Empirical support for the biogeochemical niche hypothesis in forest trees

Jordi Sardans, Helena Vallicrosa, Paolo Zuccarini, Gerard Farré-Armengol, Marcos Fernández-Martínez, Guille Peguero, Albert Gargallo-Garriga, Philippe Ciais, Ivan A. Janssens, Michael Obersteiner, Andreas Richter, Josep Peñuelas

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The possibility of using the elemental compositions of species as a tool to identify species/genotype niche remains to be tested at a global scale. We investigated relationships between the foliar elemental compositions (elementomes) of trees at a global scale with phylogeny, climate, N deposition and soil traits. We analysed foliar N, P, K, Ca, Mg and S concentrations in 23,962 trees of 227 species. Shared ancestry explained 60–94% of the total variance in foliar nutrient concentrations and ratios whereas current climate, atmospheric N deposition and soil type together explained 1–7%, consistent with the biogeochemical niche hypothesis which predicts that each species will have a specific need for and use of each bio-element. The remaining variance was explained by the avoidance of nutritional competition with other species and natural variability within species. The biogeochemical niche hypothesis is thus able to quantify species-specific tree niches and their shifts in response to environmental changes.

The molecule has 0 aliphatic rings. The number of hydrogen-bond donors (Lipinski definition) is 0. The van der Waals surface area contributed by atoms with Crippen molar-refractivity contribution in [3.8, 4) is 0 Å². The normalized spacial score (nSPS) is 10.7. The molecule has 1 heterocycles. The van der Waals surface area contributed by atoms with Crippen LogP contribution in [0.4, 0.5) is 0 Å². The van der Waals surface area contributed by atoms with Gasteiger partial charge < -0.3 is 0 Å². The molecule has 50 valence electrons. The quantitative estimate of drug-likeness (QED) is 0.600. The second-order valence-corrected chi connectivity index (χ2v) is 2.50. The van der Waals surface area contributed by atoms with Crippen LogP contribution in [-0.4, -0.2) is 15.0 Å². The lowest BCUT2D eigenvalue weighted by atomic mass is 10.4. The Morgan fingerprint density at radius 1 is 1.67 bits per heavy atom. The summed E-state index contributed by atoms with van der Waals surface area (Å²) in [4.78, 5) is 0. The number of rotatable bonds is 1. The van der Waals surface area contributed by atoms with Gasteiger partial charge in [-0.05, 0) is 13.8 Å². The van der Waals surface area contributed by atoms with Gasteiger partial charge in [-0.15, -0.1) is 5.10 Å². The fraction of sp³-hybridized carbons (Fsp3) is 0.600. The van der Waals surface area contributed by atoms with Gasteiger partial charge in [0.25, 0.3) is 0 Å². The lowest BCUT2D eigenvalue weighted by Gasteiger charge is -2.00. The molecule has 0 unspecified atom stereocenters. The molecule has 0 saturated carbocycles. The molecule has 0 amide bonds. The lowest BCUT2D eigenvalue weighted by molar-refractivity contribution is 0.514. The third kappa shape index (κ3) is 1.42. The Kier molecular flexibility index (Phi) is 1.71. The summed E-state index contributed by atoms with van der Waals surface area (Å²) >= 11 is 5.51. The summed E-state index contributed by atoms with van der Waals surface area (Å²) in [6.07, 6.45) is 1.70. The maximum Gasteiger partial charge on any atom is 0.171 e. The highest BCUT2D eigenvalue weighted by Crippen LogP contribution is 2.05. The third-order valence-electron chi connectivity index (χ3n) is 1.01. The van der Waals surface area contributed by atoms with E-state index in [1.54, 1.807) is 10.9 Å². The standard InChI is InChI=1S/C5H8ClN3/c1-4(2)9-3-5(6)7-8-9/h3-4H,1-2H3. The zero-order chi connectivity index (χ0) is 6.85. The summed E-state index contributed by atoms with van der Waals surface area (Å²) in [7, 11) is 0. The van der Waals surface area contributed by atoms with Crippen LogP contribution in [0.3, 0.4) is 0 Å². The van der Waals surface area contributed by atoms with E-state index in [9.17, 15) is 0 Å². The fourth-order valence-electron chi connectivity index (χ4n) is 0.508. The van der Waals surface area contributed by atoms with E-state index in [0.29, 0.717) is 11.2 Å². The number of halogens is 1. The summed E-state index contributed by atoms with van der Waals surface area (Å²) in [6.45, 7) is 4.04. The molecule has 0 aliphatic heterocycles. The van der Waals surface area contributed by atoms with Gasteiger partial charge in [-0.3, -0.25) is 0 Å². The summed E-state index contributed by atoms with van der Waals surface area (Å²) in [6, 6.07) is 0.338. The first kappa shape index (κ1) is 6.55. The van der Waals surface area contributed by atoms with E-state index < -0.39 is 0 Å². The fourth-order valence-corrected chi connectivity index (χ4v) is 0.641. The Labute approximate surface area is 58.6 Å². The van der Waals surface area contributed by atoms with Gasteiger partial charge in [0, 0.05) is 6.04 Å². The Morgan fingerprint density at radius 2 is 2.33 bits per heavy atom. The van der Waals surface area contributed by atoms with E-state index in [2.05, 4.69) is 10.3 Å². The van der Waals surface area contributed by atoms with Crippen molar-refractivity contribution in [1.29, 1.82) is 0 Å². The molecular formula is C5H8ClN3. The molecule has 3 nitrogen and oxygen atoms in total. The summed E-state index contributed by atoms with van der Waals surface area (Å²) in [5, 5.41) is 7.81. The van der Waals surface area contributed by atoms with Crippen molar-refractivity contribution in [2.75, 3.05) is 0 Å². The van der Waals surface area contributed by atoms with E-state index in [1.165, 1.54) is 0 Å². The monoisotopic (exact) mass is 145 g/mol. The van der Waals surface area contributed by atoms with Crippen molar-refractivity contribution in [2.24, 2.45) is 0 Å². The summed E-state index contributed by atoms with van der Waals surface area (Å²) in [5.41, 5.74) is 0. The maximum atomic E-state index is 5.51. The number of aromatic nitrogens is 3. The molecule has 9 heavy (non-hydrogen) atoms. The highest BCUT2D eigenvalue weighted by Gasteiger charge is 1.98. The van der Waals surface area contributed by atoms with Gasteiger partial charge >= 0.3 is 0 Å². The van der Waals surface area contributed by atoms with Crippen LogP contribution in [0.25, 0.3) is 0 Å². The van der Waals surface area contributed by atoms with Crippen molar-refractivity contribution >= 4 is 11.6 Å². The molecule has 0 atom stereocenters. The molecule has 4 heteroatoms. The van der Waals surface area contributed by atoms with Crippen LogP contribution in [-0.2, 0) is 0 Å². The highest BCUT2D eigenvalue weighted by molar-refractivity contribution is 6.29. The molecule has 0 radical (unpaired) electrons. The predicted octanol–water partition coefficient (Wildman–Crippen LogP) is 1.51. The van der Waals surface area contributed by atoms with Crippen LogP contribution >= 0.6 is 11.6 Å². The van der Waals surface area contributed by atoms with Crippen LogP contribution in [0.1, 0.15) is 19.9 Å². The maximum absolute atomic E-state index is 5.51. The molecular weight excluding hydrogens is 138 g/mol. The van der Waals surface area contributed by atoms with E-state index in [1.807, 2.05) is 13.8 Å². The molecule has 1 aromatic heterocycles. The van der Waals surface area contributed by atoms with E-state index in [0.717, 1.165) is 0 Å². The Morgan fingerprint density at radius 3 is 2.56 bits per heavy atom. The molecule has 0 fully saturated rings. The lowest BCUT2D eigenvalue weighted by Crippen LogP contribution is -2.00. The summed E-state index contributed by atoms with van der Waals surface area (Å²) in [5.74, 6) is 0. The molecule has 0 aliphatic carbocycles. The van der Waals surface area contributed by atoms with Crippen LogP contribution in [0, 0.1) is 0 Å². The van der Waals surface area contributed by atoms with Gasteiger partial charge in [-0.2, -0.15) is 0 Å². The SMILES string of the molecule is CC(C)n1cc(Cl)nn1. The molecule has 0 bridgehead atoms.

Idioma originalEnglish
Pàgines (de-a)184-194
Nombre de pàgines11
RevistaNature ecology & evolution
Estat de la publicacióPublicada - 4 de febr. 2021


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